THE PRESIDENT. I have some very strong feelings about it.

Q. I’ll bet you do.

THE PRESIDENT. I do not think that the registration of guns nor the registration of gunowners is the way to handle the problem. In my judgment, we have some good laws on the books that, if enforced—which means prosecution, convictionwith a jail sentence—we would have a big impact on the people who illegally use guns.

Now, I have also recommended to the Congress some legislation that would provide mandatory prison sentences for people who use guns in the carrying out of violent crime. I wish the Congress would pass that legislation. I wish State legislatures would do the same in those cases where they don’t have such legislation. We have to prosecute, convict, and put in jail those people who illegally use guns. And if we do, I think we can have a substantial impact on the bad use of firearms.


[14.] Q. Mr. President, before you came in the room, one of the gentlemen here made a statement that your ties are looking really great lately, and I will say that the one that you have on today is keeping the tradition up. What is that, a buffalo on there?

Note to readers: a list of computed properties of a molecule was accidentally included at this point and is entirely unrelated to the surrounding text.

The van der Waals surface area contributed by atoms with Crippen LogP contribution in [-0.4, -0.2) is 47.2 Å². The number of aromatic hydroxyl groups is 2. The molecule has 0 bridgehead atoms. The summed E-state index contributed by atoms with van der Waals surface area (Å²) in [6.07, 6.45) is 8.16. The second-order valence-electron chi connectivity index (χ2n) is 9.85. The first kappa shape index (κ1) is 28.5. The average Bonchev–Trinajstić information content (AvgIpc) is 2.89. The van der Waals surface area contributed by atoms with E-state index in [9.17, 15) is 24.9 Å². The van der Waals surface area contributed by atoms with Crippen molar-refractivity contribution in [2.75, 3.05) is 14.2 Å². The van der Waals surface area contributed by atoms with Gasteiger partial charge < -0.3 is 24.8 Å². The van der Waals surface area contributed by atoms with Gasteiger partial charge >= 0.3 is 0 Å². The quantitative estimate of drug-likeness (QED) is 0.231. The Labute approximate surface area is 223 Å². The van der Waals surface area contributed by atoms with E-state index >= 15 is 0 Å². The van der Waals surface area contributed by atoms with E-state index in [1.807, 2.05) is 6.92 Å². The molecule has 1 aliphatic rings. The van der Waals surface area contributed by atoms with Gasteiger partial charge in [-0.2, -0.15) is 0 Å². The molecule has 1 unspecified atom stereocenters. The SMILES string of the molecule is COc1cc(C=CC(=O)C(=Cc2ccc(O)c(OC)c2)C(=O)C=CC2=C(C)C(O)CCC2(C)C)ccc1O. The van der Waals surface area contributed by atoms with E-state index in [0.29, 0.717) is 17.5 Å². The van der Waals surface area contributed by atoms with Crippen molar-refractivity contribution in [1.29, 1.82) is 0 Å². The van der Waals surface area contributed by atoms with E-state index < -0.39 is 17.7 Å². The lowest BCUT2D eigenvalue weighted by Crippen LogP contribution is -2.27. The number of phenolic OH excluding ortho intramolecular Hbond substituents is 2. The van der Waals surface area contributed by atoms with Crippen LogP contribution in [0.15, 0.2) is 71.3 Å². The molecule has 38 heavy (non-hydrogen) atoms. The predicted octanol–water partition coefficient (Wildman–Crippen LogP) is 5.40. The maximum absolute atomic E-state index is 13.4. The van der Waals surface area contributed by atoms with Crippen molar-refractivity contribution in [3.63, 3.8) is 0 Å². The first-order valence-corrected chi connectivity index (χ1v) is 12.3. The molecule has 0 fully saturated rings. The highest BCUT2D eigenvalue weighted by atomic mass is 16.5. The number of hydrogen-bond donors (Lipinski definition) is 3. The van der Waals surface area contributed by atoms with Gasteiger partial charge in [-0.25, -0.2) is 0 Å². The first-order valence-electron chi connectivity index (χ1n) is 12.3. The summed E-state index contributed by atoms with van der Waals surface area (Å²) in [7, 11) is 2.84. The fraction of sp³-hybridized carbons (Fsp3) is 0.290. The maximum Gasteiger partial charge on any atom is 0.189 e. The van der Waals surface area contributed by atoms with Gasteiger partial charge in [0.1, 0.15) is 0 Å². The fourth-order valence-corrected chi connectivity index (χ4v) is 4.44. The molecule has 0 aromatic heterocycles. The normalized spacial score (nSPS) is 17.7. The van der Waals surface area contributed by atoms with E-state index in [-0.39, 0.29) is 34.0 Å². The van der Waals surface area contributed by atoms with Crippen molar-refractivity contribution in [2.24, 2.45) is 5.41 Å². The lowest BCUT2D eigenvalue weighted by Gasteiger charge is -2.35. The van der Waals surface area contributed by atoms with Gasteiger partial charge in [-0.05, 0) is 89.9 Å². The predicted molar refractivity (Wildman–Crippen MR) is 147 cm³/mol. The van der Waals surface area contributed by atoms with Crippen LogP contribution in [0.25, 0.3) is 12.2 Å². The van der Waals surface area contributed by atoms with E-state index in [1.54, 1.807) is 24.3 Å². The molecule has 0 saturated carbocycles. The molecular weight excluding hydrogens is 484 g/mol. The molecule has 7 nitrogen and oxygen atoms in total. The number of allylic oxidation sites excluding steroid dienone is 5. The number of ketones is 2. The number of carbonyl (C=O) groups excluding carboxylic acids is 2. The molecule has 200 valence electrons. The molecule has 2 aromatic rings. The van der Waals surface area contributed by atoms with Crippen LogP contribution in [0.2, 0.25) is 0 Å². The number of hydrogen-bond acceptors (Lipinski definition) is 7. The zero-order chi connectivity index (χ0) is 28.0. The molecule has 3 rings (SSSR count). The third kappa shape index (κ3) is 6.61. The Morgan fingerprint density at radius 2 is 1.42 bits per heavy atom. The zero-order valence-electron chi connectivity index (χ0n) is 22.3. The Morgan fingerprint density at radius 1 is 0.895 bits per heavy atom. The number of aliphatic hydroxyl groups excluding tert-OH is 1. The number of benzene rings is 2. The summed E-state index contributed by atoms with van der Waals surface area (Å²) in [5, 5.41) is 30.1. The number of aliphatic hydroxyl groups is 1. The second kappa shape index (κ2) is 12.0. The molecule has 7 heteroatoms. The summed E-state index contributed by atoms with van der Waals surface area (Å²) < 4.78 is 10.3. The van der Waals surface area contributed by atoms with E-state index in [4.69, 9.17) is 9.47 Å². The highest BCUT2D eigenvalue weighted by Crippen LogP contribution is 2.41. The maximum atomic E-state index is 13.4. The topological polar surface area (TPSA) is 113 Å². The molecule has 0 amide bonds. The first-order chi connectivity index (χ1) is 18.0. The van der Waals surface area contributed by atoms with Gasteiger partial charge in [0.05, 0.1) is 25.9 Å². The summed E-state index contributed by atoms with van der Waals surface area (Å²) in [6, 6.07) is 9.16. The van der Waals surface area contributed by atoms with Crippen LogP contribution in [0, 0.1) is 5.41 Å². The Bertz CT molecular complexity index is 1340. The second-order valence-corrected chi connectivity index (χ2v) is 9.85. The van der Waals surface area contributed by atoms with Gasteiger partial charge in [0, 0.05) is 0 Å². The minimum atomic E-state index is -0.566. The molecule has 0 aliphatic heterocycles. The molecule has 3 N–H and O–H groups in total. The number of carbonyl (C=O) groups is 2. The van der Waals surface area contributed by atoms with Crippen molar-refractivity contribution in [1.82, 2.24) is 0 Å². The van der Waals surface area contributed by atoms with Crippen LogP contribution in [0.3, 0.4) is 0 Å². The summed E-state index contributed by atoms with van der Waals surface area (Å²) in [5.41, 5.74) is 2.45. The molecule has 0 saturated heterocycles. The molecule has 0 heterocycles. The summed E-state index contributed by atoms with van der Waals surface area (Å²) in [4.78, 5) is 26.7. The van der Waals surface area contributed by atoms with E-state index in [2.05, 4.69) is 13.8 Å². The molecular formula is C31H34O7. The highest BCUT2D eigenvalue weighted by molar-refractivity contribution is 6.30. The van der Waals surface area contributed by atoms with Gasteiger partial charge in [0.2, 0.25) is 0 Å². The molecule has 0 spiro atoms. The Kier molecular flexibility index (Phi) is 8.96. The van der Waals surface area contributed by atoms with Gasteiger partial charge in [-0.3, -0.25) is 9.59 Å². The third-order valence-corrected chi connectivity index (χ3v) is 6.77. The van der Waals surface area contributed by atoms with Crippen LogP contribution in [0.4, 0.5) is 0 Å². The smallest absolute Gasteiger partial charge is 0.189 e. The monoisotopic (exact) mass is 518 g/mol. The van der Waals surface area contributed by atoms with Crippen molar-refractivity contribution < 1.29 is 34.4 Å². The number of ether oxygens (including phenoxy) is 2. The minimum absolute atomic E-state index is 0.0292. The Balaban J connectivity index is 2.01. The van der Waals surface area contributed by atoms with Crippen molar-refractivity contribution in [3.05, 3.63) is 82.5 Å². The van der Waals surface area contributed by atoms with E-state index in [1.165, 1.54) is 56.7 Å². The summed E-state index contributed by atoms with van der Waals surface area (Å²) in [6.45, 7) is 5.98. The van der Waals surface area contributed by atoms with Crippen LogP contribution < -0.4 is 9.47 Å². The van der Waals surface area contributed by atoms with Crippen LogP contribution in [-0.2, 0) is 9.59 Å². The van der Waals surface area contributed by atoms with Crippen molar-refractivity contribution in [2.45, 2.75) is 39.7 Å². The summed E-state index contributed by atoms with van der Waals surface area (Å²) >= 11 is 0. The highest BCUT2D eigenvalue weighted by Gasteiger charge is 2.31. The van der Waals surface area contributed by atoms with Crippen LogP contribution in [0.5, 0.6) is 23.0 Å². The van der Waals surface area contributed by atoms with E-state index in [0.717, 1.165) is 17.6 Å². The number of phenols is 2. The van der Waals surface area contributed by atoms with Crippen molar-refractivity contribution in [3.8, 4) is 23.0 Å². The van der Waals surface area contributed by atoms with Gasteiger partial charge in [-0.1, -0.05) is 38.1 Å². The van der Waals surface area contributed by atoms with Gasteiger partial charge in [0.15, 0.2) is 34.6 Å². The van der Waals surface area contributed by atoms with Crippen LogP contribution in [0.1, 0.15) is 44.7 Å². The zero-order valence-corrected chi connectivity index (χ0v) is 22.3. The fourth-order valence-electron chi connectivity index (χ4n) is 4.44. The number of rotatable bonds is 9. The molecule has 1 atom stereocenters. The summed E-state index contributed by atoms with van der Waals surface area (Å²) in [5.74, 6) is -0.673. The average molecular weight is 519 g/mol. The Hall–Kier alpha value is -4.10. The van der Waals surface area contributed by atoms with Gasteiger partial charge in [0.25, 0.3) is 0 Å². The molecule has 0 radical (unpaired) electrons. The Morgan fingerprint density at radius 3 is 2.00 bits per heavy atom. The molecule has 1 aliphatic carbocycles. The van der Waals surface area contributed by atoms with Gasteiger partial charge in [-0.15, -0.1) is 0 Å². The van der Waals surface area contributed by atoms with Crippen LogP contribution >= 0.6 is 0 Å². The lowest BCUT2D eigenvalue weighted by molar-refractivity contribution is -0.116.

THE PRESIDENT. That is a buffalo.

Q. Buffalo.
Have you been in contact with former President Nixon recently?

THE PRESIDENT. When I was in California 2 weeks ago over the weekend I
called him, yes, sir.

Q. How is he?.

THE PRESIDENT. He sounded very fine, good firm voice. He was up on some of the pertinent political and international matters. He sounded in fine shape.

Q. Do you expect to be meeting with him or seeing him anytime in the near future?

THE PRESIDENT. We didn’t discuss that, but we talked for roughly 10 minutes on the telephone.

Q. I see. Thank you.


[15.] Q. President Ford, it has been reported that one of Abraham Lincoln’s Cabinet members asked him why he continually joked about grave situations, to which he replied something to the effect of: "If I didn’t joke, surely the pressures of the office would crush me." Do you come in contact with these pressures, and how do you cope with them?

THE PRESIDENT. To some extent, I take pretty much the attitude that President Lincoln did, as you expressed them. I don’t believe that you should be a Worrier or a fretter. I think you have to take the problems as they come. You have to give your best effort mentally and physically. You have to make adecision, and hopefully that decision is right, and you have to go on to the next one.